On Wednesday 17th July 2019 the Haslemere Gardening Society visited Houghton Lodge Gardens & Waitrose Water Gardens at Longstock Park, Stockbridge, Hampshire.
Houghton Lodge Gardens have been described as 'the jewel of the Test Valley'. It is a Grade II* listed "Cottage Orné", surrounded by mature trees and lawns sweeping down to the banks of the famous River Test. The walled garden boasts vast espalier fruit trees including 32 different varieties of apple tree. There is a wonderful herb garden and the fruit cage is home to both golden and red raspberries. Vegetables grow in raised beds, and you will see wild flowers, sweet peas and dahlias providing a kaleidoscope of summer and autumn colour. At Longstock Park the Water Gardens cover around seven acres and have been nurtured and developed to become 'The finest water garden in the world' The garden is a true spectacle, hosting an array of plants from around the world with over forty different waterlilies alone. On the day the water gardens were open solely for our members.

On Monday 17th June 2019 members of the Haslemere Gardening Society headed off on the second coach outing of the summer. We were so lucky that the pre-arranged day was the one and only fine and sunny one sandwiched between 2 weeks of almost continuous rain. We drove to Kent where our first destination was the beautiful 7 acre garden of Great Comp which was lovingly restored and tended by Roderick and Joyce Cameron during the later years of the last Century. It is now curated by William Dyson and showcases his love and knowledge of Salvias, many of which were for sale and went home on the coach with us. The garden is designed with sweeping lawns making paths between the beds packed with many and varied shrubs and flowering plants. It was a very peaceful setting disturbed only by the delightful chirping of the many birds. After a very nice, freshly prepared lunch we then headed for a very different garden at Lullingstone Castle, the Family Home of its designer Tom Hart Dyke. We were lucky enough to be shown around his creation by Tom. He started by telling us the story of how the idea for the garden had come to him when, as a young plant hunter in Colombia, he had been held captive for the best part of a year with a price on his head. Luckily he survived this terrifying experience and lived to come home and put his ideas into practice. He guided us through the 19th century Moon Gate into an amazing walled area devised as the different continents and plant areas of the world and full of some the most unusual and exotic specimens collected by the renowned plant hunters of the past. Apart from the open beds there were polytunnels, one filled with cacti and succulents and another with rare orchids. His enthusiasm was so infectious. We were able, again, to purchase plants for our own gardens, which of course we did, and on the way back to the coach to look in the Church with family tombs dating back to the 15th century. The whole day was really enjoyable and we were most grateful to Georgina Trout for finding us such exciting venues and, of course, to the coach driver for making it such a comfortable journey.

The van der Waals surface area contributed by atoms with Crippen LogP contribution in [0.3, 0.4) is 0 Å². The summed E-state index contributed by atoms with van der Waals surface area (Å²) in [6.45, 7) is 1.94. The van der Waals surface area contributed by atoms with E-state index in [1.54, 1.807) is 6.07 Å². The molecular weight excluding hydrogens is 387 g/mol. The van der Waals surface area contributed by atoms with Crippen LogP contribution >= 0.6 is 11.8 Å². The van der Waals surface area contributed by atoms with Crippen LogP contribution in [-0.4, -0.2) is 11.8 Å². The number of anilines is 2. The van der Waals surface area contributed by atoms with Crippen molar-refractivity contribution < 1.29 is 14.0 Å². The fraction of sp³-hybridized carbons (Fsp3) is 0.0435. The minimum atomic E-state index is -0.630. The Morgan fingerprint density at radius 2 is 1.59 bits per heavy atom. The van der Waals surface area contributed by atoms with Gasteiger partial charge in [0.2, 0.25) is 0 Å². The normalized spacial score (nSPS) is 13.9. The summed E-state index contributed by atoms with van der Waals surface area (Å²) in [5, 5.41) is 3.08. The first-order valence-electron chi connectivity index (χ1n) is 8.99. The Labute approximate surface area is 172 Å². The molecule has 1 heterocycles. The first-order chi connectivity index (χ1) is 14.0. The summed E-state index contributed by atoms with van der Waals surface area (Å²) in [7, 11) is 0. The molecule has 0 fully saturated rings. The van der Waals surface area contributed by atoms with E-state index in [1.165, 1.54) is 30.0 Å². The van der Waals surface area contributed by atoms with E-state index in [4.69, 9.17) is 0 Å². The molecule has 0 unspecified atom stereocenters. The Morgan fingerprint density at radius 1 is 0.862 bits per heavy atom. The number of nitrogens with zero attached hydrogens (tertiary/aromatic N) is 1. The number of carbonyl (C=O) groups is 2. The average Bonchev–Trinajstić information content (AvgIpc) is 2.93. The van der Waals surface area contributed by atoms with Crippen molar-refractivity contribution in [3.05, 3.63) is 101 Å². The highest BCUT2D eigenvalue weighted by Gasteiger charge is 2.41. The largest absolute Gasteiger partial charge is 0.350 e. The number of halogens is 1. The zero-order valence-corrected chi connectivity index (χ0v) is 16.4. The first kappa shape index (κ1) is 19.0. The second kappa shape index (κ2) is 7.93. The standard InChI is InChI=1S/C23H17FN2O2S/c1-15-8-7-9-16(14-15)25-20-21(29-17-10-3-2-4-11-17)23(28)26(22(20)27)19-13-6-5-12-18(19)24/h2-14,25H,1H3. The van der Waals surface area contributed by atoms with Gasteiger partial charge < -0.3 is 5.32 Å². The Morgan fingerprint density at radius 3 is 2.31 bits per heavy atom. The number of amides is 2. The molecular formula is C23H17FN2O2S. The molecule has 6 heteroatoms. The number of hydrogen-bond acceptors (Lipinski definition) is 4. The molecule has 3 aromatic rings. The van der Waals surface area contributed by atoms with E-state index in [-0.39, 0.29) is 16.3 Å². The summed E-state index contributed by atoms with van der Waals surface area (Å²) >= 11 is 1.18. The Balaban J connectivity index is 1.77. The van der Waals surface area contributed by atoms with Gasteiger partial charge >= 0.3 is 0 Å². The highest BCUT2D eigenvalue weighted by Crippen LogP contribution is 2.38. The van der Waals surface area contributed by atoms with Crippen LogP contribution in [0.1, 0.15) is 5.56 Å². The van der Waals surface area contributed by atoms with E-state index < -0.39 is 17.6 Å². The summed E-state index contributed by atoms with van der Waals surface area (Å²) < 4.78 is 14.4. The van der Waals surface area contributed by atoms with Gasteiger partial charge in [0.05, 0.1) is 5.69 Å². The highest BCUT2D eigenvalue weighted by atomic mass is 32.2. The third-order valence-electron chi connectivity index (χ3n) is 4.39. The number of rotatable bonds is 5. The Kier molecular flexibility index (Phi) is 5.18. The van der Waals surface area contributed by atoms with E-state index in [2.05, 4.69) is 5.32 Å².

This outing was the second happening of the Gardening Society in June. Nine days previously was the annual Coffee Morning, this year held at 'Robins'. Sadly the weather was not as kind but a very pleasant morning was had by the many members who came, and while looking round the extensive and pretty garden was not as comfortable as it should have been, the coffee and cakes, the raffle and the plant sale were all a great success.

On Tuesday 14th May 2019 members of the Haslemere Gardening Society visited Leonardslee Lakes and Gardens recently re-opened after a long closure. social event The gardens were first planted in 1801 and contain an outstanding collection of rhododendrons, azaleas, camellias, magnolias and a beautiful rock garden.
In the afternoon we moved on to Standen House Gardens which is a beautiful 12 acre estate near Ashdown Forest under the care of the National Trust.

Discounts are available to HGS members, at some local stores.
The Committee are always looking at adding benefits for our members.

Please click here for a list of stores offering discounts.

Join the Society
For an annual fee of £8 single and £12 for joint membership I am sure you will recognise the value for money.
Please click here for a Membership Form,

Happy gardening to you all.

David Trout (Chairman)